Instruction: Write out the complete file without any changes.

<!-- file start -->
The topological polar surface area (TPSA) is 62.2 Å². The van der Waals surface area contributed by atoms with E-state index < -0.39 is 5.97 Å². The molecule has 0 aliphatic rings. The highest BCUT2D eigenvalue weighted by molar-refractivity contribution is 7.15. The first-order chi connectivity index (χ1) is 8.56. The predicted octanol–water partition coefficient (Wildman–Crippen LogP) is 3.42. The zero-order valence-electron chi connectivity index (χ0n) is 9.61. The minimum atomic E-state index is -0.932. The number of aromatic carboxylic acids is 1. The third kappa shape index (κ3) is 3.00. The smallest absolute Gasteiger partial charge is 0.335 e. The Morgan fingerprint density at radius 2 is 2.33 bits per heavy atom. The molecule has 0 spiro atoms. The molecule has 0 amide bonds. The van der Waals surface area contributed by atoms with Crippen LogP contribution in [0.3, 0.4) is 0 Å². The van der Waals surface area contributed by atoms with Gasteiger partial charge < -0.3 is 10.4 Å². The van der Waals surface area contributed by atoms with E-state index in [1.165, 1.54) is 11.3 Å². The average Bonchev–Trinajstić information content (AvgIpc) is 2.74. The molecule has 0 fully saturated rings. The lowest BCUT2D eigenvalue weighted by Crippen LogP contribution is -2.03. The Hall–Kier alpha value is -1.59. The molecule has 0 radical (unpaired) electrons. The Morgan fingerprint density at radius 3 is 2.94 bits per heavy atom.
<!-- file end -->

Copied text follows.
The topological polar surface area (TPSA) is 62.2 Å². The van der Waals surface area contributed by atoms with E-state index < -0.39 is 5.97 Å². The molecule has 0 aliphatic rings. The highest BCUT2D eigenvalue weighted by molar-refractivity contribution is 7.15. The first-order chi connectivity index (χ1) is 8.56. The predicted octanol–water partition coefficient (Wildman–Crippen LogP) is 3.42. The zero-order valence-electron chi connectivity index (χ0n) is 9.61. The minimum atomic E-state index is -0.932. The number of aromatic carboxylic acids is 1. The third kappa shape index (κ3) is 3.00. The smallest absolute Gasteiger partial charge is 0.335 e. The Morgan fingerprint density at radius 2 is 2.33 bits per heavy atom. The molecule has 0 spiro atoms. The molecule has 0 amide bonds. The van der Waals surface area contributed by atoms with Crippen LogP contribution in [0.3, 0.4) is 0 Å². The van der Waals surface area contributed by atoms with Gasteiger partial charge < -0.3 is 10.4 Å². The van der Waals surface area contributed by atoms with E-state index in [1.165, 1.54) is 11.3 Å². The average Bonchev–Trinajstić information content (AvgIpc) is 2.74. The molecule has 0 fully saturated rings. The lowest BCUT2D eigenvalue weighted by Crippen LogP contribution is -2.03. The Hall–Kier alpha value is -1.59. The molecule has 0 radical (unpaired) electrons. The Morgan fingerprint density at radius 3 is 2.94 bits per heavy atom.